Today there are many telescopes on the Earth, and in orbit around Earth, which observe the Sun. Ground-based telescopes are very useful for many aspects of solar observing and have provided many important discoveries over the years. However, an important segment of the Sun's observable energy does not penetrate the atmosphere and therefore cannot be observed from Earth.
The Sun's atmosphere, which plays an important role in Space Weather, is extremely hot, more than one million degrees. When gas is this hot, it emits high energy radiation known as Extreme Ultraviolet (EUV) and X-ray radiation. EUV and X-rays are used to view the Sun's corona since the they allow solar physicists to differentiate the hot and cold parts of the Sun. By taking pictures of the Sun at these wavelengths, we can learn how the gas is heated and how the Sun affects the Earth and its space environment. Through an understanding of solar processes, we can gain the necessary tools to predict Sun-driven terrestrial effects.
X-ray images of the Sun: from Earth and from space
Fortunately for us, this high energy radiation from the Sun is blocked by the atmosphere of the Earth. Of course, if you are an astronomer who is interested in observing these high energy radiations then the atmosphere is somewhat bothersome. Still, it is better to be a live astronomer complaining about the blocking of X-rays from the Sun than a not-so-healthy one with all the X-rays she could possibly want! There is a simple solution to the dilemma of how to observe EUV and X-ray radiation — and I am sure you have guessed the answer already.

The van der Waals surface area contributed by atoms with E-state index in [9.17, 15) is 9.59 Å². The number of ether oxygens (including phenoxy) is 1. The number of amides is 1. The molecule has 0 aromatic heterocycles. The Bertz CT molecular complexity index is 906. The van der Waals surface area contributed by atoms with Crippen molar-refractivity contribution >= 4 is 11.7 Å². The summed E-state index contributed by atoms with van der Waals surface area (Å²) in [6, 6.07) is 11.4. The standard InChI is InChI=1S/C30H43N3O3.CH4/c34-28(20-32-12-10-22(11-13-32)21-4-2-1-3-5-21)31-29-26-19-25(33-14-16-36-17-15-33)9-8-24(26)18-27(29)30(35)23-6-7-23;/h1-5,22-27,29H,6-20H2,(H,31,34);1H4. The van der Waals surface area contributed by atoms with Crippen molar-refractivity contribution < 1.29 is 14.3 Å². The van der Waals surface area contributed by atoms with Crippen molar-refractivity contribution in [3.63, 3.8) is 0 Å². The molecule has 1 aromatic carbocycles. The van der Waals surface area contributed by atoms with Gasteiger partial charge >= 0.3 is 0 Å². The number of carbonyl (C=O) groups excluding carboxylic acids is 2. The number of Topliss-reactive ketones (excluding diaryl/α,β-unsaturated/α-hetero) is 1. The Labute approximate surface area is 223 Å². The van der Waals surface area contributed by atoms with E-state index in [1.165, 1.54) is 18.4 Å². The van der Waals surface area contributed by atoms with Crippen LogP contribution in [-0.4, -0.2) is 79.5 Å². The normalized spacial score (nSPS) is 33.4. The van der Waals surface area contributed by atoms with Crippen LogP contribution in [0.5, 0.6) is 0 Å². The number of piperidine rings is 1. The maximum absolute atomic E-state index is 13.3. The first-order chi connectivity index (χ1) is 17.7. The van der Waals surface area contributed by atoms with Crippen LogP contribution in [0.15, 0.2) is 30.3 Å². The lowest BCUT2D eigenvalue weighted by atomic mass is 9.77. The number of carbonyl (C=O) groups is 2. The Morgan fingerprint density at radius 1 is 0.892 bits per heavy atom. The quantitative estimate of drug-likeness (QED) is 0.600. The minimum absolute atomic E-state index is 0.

Since the EUV and X-ray radiation cannot come to us (through the atmosphere), we must go to them. By observing the Sun from space, far above the atmosphere, we can begin to explore these fascinating photons.
Imaging the Sun from space is the key to studying and understanding solar phenomena and to the early warning of impending solar storms and the prevention of satellite and communication network disruptions. But obtaining these images is extremely difficult. To do so requires that sophisticated instruments be designed and put onto spacecraft where they are no longer directly accessible to scientists and engineers. The instruments must be designed to withstand the harsh environment of space without failure; once the spacecraft is launched, it is not normally possible to fix any problems which might occur.
Once the telescope is in space, the data (which are often converted to images) must be transmitted back to the ground via radio signals, a sometimes tedious process compared to the fast Internet connections many of us have become accustomed to on the Earth. Because the satellite is high above the Earth, adjusting and positioning the telescope becomes a difficult task which involves relaying commands by radio transmission. Everything has to be perfect the first time, because the satellite cannot come back down! Despite all the difficulties of observing the Sun from space, the spectacular images of the Sun brought back by satellites such as TRACE, SOHO, RHESSI and currently SDO, demonstrate how worthwhile the effort is. Scientists have learned, and continue to learn, a great deal about the Sun from these space missions, from the nature of the corona, to solar flares and CMEs which affect the space environment around the Earth.
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